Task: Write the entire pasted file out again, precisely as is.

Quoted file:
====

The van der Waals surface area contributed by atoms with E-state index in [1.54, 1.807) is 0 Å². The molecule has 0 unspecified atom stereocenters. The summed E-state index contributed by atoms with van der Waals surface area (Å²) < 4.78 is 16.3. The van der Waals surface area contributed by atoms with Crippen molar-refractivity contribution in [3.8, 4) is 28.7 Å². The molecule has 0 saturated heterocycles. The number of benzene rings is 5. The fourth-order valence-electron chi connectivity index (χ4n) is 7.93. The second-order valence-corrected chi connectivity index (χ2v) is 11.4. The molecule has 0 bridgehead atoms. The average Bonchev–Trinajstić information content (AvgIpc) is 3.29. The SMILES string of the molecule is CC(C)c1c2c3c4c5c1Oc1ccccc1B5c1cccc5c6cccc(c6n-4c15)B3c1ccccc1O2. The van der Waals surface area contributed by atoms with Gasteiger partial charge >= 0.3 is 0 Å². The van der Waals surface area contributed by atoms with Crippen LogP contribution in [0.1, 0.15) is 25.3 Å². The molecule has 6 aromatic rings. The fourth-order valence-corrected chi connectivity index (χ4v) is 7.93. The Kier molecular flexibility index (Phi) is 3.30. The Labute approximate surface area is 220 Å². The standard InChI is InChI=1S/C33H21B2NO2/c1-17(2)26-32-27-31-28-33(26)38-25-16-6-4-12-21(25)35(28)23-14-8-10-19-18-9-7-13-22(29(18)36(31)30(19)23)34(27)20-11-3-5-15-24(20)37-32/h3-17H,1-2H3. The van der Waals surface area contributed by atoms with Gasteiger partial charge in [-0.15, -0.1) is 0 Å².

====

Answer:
The van der Waals surface area contributed by atoms with E-state index in [1.54, 1.807) is 0 Å². The molecule has 0 unspecified atom stereocenters. The summed E-state index contributed by atoms with van der Waals surface area (Å²) < 4.78 is 16.3. The van der Waals surface area contributed by atoms with Crippen molar-refractivity contribution in [3.8, 4) is 28.7 Å². The molecule has 0 saturated heterocycles. The number of benzene rings is 5. The fourth-order valence-electron chi connectivity index (χ4n) is 7.93. The second-order valence-corrected chi connectivity index (χ2v) is 11.4. The molecule has 0 bridgehead atoms. The average Bonchev–Trinajstić information content (AvgIpc) is 3.29. The SMILES string of the molecule is CC(C)c1c2c3c4c5c1Oc1ccccc1B5c1cccc5c6cccc(c6n-4c15)B3c1ccccc1O2. The van der Waals surface area contributed by atoms with Gasteiger partial charge >= 0.3 is 0 Å². The van der Waals surface area contributed by atoms with Crippen LogP contribution in [0.1, 0.15) is 25.3 Å². The molecule has 6 aromatic rings. The fourth-order valence-corrected chi connectivity index (χ4v) is 7.93. The Kier molecular flexibility index (Phi) is 3.30. The Labute approximate surface area is 220 Å². The standard InChI is InChI=1S/C33H21B2NO2/c1-17(2)26-32-27-31-28-33(26)38-25-16-6-4-12-21(25)35(28)23-14-8-10-19-18-9-7-13-22(29(18)36(31)30(19)23)34(27)20-11-3-5-15-24(20)37-32/h3-17H,1-2H3. The van der Waals surface area contributed by atoms with Gasteiger partial charge in [-0.15, -0.1) is 0 Å².